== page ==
Security is on the minds of the Board of Education and staff at Shelter Island School as they consider a proposal from A+ Technology & Security of Bay Shore to step up safety measures on campus.
Representatives of the company outlined plans at Monday night’s Board of Education meeting. Account executive Ed Schildt said if a decision is made quickly, installation of equipment could take place during the Christmas break.
The company has been serving New York school districts for 30 years and also maintains a satellite office in Bridgeport, Connecticut, where it provides security services for both government and school buildings.
The safety measures would include cameras around the exterior and interior of the building; computer hookups with national data bases for immediate searches of those entering the building presenting drivers licenses or other identification: and the ability to link the school to the Shelter Island Police Department
“We want to make this the safest zone possible,” Board of Education President Thomas Graffagnino said.
The school board is studying a proposed system. No cost has divulged the cost, but there would be a $480 maintenance contract each year.
At the same time, Mr. Schildt told the board that cost would be evaluated and could decrease if his company determined there were minimal calls for service. He also said unlike some contracts that increase annually, A+ maintenance contracts tend to be stable.
The board adopted a calendar for its budget planning, beginning with a meeting on January 8 at 6 p.m. in the Board of Education Conference Room.
While numbers aren’t yet available, Business Leader Idowu Ogundipe told the board to expect increases in both health insurance premiums and payments to the Teachers Retirement System.
One upcoming budget issue is a request from some parents for combined sports programs with off-Island schools. Director of Athletics Todd Gulluscio said a few districts have shown some interest. The combined teams were scrapped a couple of years ago to save transportation costs, and that will be discussed as the new budget is crafted, he said.
Another issue is continuing the Anti-Defamation League Character Education Curriculum for students in preschool through grade five. Again, the full cost of the program is the hurdle. At $3,000, Superintendent Christine Finn said she would hope to budget for the program for the 2018-19 school term. But in the interim, students who engaged in the program in the past year might lead a program in this school year, Ms. Finn said.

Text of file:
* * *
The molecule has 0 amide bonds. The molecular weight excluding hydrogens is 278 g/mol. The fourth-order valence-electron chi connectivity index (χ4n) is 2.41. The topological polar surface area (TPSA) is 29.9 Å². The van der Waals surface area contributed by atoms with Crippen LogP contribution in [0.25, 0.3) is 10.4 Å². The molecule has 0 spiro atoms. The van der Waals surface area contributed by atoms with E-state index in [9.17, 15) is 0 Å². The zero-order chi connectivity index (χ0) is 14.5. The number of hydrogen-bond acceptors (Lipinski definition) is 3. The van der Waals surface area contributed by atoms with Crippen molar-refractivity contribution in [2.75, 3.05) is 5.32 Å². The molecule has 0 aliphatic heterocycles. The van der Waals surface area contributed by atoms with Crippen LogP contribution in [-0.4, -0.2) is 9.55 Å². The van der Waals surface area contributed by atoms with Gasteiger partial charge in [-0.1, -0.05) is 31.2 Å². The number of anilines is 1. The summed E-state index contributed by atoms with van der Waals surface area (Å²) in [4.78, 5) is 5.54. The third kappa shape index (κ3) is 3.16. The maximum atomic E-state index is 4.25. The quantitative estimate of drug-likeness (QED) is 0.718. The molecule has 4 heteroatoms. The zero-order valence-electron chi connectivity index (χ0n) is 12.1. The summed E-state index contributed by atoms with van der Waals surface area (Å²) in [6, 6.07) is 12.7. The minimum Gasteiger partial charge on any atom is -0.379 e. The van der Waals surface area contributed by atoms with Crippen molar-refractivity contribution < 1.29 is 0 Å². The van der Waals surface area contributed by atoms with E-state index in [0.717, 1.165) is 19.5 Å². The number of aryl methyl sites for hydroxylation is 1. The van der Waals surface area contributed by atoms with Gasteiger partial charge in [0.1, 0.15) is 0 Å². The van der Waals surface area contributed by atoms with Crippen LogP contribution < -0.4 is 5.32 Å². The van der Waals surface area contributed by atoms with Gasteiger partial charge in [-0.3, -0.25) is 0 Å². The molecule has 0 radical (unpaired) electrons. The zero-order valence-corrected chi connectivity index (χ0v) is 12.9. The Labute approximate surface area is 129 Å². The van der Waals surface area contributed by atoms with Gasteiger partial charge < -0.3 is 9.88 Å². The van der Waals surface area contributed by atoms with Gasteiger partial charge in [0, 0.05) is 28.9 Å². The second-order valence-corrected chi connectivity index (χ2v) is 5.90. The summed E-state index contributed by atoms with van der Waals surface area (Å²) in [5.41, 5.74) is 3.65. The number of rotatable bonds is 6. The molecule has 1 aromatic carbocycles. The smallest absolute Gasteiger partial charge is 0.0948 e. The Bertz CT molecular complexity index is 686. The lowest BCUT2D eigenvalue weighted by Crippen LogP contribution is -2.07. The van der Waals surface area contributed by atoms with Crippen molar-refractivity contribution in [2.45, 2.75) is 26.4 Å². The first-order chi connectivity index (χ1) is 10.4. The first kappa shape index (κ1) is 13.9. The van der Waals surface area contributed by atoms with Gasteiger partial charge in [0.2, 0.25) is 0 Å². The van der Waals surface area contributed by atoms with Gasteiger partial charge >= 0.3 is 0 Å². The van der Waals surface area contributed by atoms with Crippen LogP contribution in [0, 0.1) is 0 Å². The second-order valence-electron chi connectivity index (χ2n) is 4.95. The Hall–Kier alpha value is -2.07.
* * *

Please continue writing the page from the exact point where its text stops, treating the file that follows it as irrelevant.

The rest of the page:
In a similar vein, on Friday at 1:15 p.m. all students will participate in a special assembly where representatives of “Kait’s Angels” will present a Buddy Bench to the district.
Kait’s Angels was formed by friends of Kaitlyn Doré Doorhy who had graduated from Mattituck High School and was studying at Sacred Heart University in Fairfield, Connecticut, when she was struck and killed by a vehicle in August 2014 as she walked near the campus.
In her honor, the organization has continued to follow her example of helping others and the Buddy Bench project is just one outreach the group has made to the community.
The buddy bench aims to eliminate loneliness on campus and foster friendships. A child sitting on the bench may be looking for a friend and it’s a signal to other students and staff to reach out to that child and include him or her in activities.
It was celebration time for elementary school teacher Elizabeth Eklund who was granted tenure Monday night with only board member Linda Eklund, her mom, having to recuse herself from the vote.
Elizabeth Eklund thanked the board for “making my dream come true” by enabling her to do what she loves to do among people who have become her best friends.
Ms. Finn, in recommending Ms. Eklund for tenure, called her “a wonderful teacher” who always goes above and beyond what is asked of her.